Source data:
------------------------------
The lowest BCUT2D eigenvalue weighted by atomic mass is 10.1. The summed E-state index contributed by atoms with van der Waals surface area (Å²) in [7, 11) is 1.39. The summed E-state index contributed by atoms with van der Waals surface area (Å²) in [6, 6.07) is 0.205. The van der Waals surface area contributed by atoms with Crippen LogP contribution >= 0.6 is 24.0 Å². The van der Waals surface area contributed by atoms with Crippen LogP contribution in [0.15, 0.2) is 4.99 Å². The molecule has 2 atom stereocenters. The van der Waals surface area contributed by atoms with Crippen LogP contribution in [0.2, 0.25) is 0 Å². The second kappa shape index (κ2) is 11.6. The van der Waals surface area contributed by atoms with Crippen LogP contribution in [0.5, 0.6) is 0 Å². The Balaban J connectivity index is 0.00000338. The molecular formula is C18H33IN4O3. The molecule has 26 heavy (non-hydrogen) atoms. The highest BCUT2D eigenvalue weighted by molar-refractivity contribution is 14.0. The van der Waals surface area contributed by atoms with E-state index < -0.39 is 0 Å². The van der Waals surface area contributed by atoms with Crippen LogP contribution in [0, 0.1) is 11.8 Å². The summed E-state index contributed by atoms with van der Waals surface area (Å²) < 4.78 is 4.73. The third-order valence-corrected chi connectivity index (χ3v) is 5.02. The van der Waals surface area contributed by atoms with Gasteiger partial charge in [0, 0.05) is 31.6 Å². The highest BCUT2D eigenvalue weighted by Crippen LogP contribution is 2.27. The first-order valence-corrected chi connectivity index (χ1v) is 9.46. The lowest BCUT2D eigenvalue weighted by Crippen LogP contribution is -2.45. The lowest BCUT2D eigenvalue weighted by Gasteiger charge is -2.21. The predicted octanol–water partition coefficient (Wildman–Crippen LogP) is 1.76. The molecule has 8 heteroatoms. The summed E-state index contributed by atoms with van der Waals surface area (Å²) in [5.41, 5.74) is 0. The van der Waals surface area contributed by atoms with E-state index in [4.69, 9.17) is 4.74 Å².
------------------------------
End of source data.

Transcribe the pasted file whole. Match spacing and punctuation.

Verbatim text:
The lowest BCUT2D eigenvalue weighted by atomic mass is 10.1. The summed E-state index contributed by atoms with van der Waals surface area (Å²) in [7, 11) is 1.39. The summed E-state index contributed by atoms with van der Waals surface area (Å²) in [6, 6.07) is 0.205. The van der Waals surface area contributed by atoms with Crippen LogP contribution >= 0.6 is 24.0 Å². The van der Waals surface area contributed by atoms with Crippen LogP contribution in [0.15, 0.2) is 4.99 Å². The molecule has 2 atom stereocenters. The van der Waals surface area contributed by atoms with Crippen LogP contribution in [0.2, 0.25) is 0 Å². The second kappa shape index (κ2) is 11.6. The van der Waals surface area contributed by atoms with Crippen LogP contribution in [0.5, 0.6) is 0 Å². The Balaban J connectivity index is 0.00000338. The molecular formula is C18H33IN4O3. The molecule has 26 heavy (non-hydrogen) atoms. The highest BCUT2D eigenvalue weighted by molar-refractivity contribution is 14.0. The van der Waals surface area contributed by atoms with E-state index < -0.39 is 0 Å². The van der Waals surface area contributed by atoms with Crippen LogP contribution in [0, 0.1) is 11.8 Å². The summed E-state index contributed by atoms with van der Waals surface area (Å²) < 4.78 is 4.73. The third-order valence-corrected chi connectivity index (χ3v) is 5.02. The van der Waals surface area contributed by atoms with Gasteiger partial charge in [0, 0.05) is 31.6 Å². The highest BCUT2D eigenvalue weighted by Crippen LogP contribution is 2.27. The first-order valence-corrected chi connectivity index (χ1v) is 9.46. The lowest BCUT2D eigenvalue weighted by Crippen LogP contribution is -2.45. The lowest BCUT2D eigenvalue weighted by Gasteiger charge is -2.21. The predicted octanol–water partition coefficient (Wildman–Crippen LogP) is 1.76. The molecule has 8 heteroatoms. The summed E-state index contributed by atoms with van der Waals surface area (Å²) in [5.41, 5.74) is 0. The van der Waals surface area contributed by atoms with E-state index in [4.69, 9.17) is 4.74 Å².